Some people support social services, others, infrastructure and national defense. Most favor socialist programs like Social Security and Medicare. Agribusiness and consumers enjoy the many subsidies that keeps food cost low, and most people support education. People want a free market version of capitalism, but then complain when it does not interfere enough to create jobs. Legislatures denounce government stimulus, but then take credit for it when it supports their district. Nearly everyone supports funding safety. Businesses hate regulations, unless those regulations protect their interests. Consumers hate the cost of regulations, unless it protects them from business. Finally, government is constitutionally bound to stay out of the realm of religion, to the dismay of many.
It gets to the point that these arguments become circular--a measure of grandstanding-that really does not offer any solutions to our biggest problems. It is purely political and nearly everyone questioned in this regard ends up conceding that point.
How big do I think government should be? I think it should be as small as it needs to be.
Americans spend 15 percent of their monthly budget on food-compared to Europe at 30 percent and Indonesia at 60 percent. Without government water subsidies, beef would cost about $35 per pound. Would small government people be willing to pay that for beef? (I love the idea . . . fewer animals would suffer, and people would be much healthier).
In 2009, Stockholm International Peace Research Institute estimated the United States military budget at $663 billion. The next closest nation is China at about 100 billion; in fact, we spend more on our military than nearly the rest of the world--combined. By analogy, in a language some of us speak, we are worse than the New York Yankees. Yet, most small government people do not want to decrease our national defense, somehow convinced that it is necessary to protect our freedoms.
Most of us that favored healthcare reform did so for one reason--private insurance had become a failure. The public outrage should not be directed at the government for wanting to get involved on healthcare; they should be outraged at the insurance companies and employers that necessitated government involvement. Had they cared for people as much as they cared about profits, and not abused their power and let people die or go bankrupt, the idea for government healthcare would never have surfaced. Government steps in, or only should step in, upon market failure.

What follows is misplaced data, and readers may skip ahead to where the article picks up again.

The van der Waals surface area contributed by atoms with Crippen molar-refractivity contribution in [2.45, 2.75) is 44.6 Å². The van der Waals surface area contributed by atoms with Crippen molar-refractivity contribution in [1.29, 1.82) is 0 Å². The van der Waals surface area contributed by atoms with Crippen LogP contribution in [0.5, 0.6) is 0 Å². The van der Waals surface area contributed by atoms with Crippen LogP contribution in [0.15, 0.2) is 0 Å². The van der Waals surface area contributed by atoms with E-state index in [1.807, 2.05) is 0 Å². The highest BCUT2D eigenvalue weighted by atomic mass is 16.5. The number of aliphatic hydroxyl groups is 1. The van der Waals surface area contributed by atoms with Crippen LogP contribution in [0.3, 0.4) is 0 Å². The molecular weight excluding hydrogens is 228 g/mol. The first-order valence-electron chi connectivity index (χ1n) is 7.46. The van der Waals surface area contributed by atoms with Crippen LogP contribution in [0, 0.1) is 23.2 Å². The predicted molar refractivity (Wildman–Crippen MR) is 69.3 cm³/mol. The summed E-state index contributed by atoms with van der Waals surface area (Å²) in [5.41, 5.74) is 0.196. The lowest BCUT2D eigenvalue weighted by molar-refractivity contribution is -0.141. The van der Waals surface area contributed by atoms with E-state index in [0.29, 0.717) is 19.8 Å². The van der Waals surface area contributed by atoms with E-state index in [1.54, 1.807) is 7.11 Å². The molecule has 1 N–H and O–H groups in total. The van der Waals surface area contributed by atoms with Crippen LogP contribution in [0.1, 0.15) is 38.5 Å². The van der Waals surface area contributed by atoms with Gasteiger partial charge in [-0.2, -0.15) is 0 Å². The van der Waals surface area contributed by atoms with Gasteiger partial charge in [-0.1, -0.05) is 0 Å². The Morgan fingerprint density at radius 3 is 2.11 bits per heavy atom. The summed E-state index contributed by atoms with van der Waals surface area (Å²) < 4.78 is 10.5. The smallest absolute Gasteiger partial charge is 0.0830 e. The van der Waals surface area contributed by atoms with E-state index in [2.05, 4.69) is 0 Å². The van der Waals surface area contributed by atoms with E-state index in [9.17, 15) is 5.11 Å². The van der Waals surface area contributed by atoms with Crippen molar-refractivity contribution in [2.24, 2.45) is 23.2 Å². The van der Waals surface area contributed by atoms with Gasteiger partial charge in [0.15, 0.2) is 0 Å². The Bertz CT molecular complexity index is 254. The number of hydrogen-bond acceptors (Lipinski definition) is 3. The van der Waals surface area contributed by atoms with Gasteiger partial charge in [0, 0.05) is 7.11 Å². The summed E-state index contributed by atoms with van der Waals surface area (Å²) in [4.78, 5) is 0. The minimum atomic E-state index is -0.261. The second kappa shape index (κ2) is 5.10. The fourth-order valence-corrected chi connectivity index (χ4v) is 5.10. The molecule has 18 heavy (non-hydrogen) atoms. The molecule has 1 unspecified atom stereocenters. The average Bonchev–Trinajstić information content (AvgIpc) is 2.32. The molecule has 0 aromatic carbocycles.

The argument is the same for environmental regulations. Every business that complains about the cost of government interference (such as the creation of the environmental protection agency) only has other businesses, those that abused the environment for profit, to blame. At some point, the government has an obligation to protect its citizens from wrongdoers.
Ditto for the financial industry, employment laws and consumer protection. And so on and so on.
Finally, in some instances, it just makes sense that everyone contribute for the betterment of society. When it comes to safety, such as police departments and fire protection, it is more efficient to be government controlled. Most were disgusted to learn about the house that burned down in Tennessee because the homeowners had not paid their subscription fee to the private fire department.
At the end of the day, the sad fact is that expansion of government beyond what it "should" be, such as some safety net social services, national defense and infrastructure, is a product of the failure of the American people. It is ridiculous that we need libraries full of laws and regulations to protect us from ourselves. If Americans could be counted on to live honest, fair and reasonable lives, we would not need so many rules. These rules exist to control the greedy and unethical, to set minimum levels of acceptable behavior and close loopholes. They exist because people lie, cheat, steal and exploit everyone and everything that is available for exploitation.
If we really want a small government, the answer is not a "feel good" blanket protest of taxes-for which people pick and choose taxpayer expenditures according to their own interests--the answer is the installation of basic human principles, such as kindness, consideration, hard work and humility, back into the American public. If people would simply act responsibly and occasionally put the interest of others ahead of their own, then maybe, finally, we could stop having this discussion.
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